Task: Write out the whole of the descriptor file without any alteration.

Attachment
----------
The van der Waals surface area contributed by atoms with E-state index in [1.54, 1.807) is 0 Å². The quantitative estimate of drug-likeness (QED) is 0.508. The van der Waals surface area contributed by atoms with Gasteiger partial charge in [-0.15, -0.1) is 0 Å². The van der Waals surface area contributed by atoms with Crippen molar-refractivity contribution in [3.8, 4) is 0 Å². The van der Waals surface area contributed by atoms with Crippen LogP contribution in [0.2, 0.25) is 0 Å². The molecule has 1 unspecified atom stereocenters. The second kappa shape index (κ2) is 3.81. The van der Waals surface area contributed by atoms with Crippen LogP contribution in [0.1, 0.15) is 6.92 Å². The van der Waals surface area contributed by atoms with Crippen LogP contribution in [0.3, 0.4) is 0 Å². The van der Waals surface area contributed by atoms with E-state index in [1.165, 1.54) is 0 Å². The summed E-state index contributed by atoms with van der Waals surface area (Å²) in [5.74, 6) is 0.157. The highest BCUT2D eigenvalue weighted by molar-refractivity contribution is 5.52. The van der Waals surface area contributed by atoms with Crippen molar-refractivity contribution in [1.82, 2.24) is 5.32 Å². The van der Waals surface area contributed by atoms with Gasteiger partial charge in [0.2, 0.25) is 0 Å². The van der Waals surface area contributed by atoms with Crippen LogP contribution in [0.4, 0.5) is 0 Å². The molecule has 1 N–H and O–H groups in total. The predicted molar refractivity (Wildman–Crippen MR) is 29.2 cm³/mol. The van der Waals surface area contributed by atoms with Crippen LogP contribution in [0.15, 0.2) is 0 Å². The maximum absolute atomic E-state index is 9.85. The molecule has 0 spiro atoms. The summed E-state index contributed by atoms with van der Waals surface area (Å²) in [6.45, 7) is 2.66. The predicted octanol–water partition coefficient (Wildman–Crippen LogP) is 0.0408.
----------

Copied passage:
The van der Waals surface area contributed by atoms with E-state index in [1.54, 1.807) is 0 Å². The quantitative estimate of drug-likeness (QED) is 0.508. The van der Waals surface area contributed by atoms with Gasteiger partial charge in [-0.15, -0.1) is 0 Å². The van der Waals surface area contributed by atoms with Crippen molar-refractivity contribution in [3.8, 4) is 0 Å². The van der Waals surface area contributed by atoms with Crippen LogP contribution in [0.2, 0.25) is 0 Å². The molecule has 1 unspecified atom stereocenters. The second kappa shape index (κ2) is 3.81. The van der Waals surface area contributed by atoms with Crippen LogP contribution in [0.1, 0.15) is 6.92 Å². The van der Waals surface area contributed by atoms with Crippen LogP contribution in [0.3, 0.4) is 0 Å². The van der Waals surface area contributed by atoms with E-state index in [1.165, 1.54) is 0 Å². The summed E-state index contributed by atoms with van der Waals surface area (Å²) in [5.74, 6) is 0.157. The highest BCUT2D eigenvalue weighted by molar-refractivity contribution is 5.52. The van der Waals surface area contributed by atoms with Crippen molar-refractivity contribution in [1.82, 2.24) is 5.32 Å². The van der Waals surface area contributed by atoms with Gasteiger partial charge in [0.2, 0.25) is 0 Å². The van der Waals surface area contributed by atoms with Crippen LogP contribution in [0.4, 0.5) is 0 Å². The molecule has 1 N–H and O–H groups in total. The predicted molar refractivity (Wildman–Crippen MR) is 29.2 cm³/mol. The van der Waals surface area contributed by atoms with Crippen LogP contribution in [0.15, 0.2) is 0 Å². The maximum absolute atomic E-state index is 9.85. The molecule has 0 spiro atoms. The summed E-state index contributed by atoms with van der Waals surface area (Å²) in [6.45, 7) is 2.66. The predicted octanol–water partition coefficient (Wildman–Crippen LogP) is 0.0408.